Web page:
After you put insulation up, you can begin installing drywall. Measure and cut your bathroom sheetrock, making sure that you leave room on each stud for the sheetrock to be screwed in on both ends. Then, mark each stud on your board.
Measure it twice before cutting and check your marks at least three times. You have to make one cut.
Doing a good job mudding drywall is as important as painting it. Mudding needs to be done even if you cover the board in tile, as taping can help keep air from getting in. When you mud, make sure to let it dry before doing anything else.
Related: Don’t Settle for Drywall –Go for These Awesome Finishes Instead
After it dries, sand it. Sanding the mudded area creates a smooth surface. If you’re going to paint the bathroom drywall, then a smooth surface is necessary.
If you’re having trouble getting a smooth enough surface, consider stomping. After the mud dries, you can use a brush and stomp the mud on the wall then gently go over it with a smoothing trowel.
Best Bathroom Drywall
All types of drywall are useful, but you need to find the best drywall for your project. The best type of bathroom drywall depends on where the drywall will go.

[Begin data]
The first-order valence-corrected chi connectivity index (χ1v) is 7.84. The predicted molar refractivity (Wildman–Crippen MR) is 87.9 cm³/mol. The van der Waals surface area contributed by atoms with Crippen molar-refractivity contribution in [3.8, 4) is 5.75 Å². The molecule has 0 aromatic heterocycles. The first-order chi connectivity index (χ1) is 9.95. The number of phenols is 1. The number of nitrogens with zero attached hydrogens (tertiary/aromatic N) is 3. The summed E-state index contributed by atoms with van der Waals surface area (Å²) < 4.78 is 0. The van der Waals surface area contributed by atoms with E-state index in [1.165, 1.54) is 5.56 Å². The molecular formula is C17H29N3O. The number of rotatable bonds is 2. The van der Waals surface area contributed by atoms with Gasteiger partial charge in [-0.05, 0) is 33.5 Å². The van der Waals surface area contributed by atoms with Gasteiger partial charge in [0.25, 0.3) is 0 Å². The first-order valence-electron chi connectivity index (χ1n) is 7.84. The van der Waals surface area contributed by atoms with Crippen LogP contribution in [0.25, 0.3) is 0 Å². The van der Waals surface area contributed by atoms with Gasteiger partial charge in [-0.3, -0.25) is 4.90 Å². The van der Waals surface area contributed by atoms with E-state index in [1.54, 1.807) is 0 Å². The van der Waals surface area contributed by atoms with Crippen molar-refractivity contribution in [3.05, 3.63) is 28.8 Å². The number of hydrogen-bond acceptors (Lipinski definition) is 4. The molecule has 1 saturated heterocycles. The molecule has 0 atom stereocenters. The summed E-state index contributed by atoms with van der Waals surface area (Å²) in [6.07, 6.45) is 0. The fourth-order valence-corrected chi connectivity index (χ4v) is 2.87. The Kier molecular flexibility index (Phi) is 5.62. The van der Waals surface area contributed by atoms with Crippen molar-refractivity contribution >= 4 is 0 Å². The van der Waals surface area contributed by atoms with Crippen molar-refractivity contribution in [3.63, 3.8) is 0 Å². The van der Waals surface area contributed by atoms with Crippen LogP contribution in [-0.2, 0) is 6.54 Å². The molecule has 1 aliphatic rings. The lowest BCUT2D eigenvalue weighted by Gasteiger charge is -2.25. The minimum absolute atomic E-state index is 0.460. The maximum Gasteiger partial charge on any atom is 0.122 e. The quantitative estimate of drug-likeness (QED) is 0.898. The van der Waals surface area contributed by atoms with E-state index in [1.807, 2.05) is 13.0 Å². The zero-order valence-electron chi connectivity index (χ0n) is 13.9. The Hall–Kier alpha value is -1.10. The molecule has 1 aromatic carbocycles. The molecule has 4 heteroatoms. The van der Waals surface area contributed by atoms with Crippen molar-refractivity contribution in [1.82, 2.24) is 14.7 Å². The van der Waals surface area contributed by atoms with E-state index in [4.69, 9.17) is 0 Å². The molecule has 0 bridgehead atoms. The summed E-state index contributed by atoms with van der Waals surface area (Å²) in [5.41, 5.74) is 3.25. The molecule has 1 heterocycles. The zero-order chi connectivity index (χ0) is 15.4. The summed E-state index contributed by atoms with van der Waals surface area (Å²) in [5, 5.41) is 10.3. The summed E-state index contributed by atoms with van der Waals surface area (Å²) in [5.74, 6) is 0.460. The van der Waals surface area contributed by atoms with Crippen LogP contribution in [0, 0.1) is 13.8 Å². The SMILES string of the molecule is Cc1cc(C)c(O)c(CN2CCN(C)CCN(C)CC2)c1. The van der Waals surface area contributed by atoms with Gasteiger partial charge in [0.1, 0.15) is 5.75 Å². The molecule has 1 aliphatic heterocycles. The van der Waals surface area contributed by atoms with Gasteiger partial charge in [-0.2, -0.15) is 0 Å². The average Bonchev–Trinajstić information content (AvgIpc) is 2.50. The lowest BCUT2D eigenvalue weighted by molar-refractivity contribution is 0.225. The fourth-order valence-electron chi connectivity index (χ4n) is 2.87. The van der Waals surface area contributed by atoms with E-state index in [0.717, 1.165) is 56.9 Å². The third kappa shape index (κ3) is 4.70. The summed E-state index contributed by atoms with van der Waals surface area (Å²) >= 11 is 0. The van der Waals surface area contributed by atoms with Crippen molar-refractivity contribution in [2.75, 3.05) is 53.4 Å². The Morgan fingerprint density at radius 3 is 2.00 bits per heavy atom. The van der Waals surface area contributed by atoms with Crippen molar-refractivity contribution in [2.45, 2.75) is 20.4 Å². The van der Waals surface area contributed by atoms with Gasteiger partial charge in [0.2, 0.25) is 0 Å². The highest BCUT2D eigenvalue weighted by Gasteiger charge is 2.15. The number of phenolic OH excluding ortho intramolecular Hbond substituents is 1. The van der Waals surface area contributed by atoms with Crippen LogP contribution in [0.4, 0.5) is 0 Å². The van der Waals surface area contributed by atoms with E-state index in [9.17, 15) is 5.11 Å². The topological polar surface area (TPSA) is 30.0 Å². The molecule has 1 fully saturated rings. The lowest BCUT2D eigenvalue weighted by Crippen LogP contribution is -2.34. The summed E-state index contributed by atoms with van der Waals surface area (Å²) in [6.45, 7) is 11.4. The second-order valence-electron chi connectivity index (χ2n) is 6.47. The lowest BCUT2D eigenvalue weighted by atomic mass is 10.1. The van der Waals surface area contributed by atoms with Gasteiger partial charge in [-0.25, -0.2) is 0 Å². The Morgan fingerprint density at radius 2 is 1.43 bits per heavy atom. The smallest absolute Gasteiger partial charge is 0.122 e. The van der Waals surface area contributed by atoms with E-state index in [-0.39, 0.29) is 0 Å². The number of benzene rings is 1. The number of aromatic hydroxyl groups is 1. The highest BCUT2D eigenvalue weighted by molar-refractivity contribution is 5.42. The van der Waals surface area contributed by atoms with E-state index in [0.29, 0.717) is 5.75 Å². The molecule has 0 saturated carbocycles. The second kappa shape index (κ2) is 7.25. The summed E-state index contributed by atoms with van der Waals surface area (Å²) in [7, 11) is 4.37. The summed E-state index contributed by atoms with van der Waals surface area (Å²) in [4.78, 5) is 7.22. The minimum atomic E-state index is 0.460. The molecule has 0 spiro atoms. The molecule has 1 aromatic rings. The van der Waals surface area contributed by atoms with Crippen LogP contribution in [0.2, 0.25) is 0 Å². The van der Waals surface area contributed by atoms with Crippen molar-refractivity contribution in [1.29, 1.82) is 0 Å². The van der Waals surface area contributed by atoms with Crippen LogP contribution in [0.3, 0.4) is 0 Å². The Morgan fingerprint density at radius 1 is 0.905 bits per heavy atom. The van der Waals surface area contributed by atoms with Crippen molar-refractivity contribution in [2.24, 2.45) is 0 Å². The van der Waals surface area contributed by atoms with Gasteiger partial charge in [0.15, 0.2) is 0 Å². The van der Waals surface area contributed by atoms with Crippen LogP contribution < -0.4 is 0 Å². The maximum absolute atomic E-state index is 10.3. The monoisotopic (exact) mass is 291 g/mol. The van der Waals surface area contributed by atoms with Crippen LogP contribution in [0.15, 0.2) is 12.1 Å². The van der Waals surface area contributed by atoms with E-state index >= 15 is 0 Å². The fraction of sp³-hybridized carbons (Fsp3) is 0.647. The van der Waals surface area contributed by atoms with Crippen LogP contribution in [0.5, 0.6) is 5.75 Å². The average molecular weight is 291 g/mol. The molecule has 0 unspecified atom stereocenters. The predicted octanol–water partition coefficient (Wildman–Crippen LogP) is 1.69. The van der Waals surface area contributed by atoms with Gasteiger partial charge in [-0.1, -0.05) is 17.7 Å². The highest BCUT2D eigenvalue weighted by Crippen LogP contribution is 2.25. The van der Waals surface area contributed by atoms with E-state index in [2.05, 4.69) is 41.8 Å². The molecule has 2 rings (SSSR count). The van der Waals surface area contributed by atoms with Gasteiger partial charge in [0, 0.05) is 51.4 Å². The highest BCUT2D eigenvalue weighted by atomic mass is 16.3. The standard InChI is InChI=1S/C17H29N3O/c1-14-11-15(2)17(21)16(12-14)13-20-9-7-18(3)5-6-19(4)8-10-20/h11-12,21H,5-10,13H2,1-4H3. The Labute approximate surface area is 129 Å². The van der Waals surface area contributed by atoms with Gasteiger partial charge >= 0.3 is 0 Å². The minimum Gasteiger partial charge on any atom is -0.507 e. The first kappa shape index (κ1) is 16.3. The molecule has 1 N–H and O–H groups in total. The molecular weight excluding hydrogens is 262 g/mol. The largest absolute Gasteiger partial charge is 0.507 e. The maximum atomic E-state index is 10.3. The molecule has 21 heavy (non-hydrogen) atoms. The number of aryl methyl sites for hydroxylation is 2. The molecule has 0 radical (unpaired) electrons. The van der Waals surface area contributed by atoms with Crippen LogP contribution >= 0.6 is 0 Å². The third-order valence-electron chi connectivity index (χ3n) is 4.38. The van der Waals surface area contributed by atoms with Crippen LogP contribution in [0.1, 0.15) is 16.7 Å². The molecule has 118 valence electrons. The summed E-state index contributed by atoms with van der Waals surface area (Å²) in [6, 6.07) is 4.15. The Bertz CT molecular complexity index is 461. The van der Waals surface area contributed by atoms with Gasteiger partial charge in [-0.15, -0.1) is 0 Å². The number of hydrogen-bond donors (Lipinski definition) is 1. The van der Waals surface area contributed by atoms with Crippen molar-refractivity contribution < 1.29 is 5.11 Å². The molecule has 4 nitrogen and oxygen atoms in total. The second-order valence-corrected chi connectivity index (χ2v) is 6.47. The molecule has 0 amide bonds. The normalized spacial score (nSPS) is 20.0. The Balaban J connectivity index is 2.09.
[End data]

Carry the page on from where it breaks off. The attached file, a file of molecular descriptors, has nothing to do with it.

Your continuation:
If the drywall will be around doors or toilets where they won’t get wet, green board is the best choice. It can work for ceilings as well. But for showers and tile backers, you may take a step up and get cement board for the extra mold resistance.
Applying Tile To Drywall
If you use cement board and want to lay tile, know everything about your project. An even groove and layer of mortar is key If the tiles are uneven, they will pull up or crack.
The best way to lay tile is in a staircase pattern. This ensures the mud won’t have time to dry and you can keep track of the pattern. Moving from one corner on the bottom to the top is ideal.
Related: Do You Need a Drywall Saw? – How To Choose The Best One
For a full tutorial on how to install shower tiles, follow this guide. You’ll be taken through the ins and outs, what to avoid, and how to make your project easier.
Pros And Cons Of Drywall
Since there are plenty of other interior wall options, it’s important to make sure that drywall is right for you before you choose it.
- Easy To Install – drywall is one of the easiest walls to install. If you can handle a knife and a drill, you can have an entire room done in a couple of hours. It won’t be finished, but it will be up and ready to go.
- Cheap – this is the main reason that drywall is so popular. It is one of the cheapest wall coverings available. You can buy white board drywall for about $.50 an sq ft. To calculate your wall space, try this calculator out.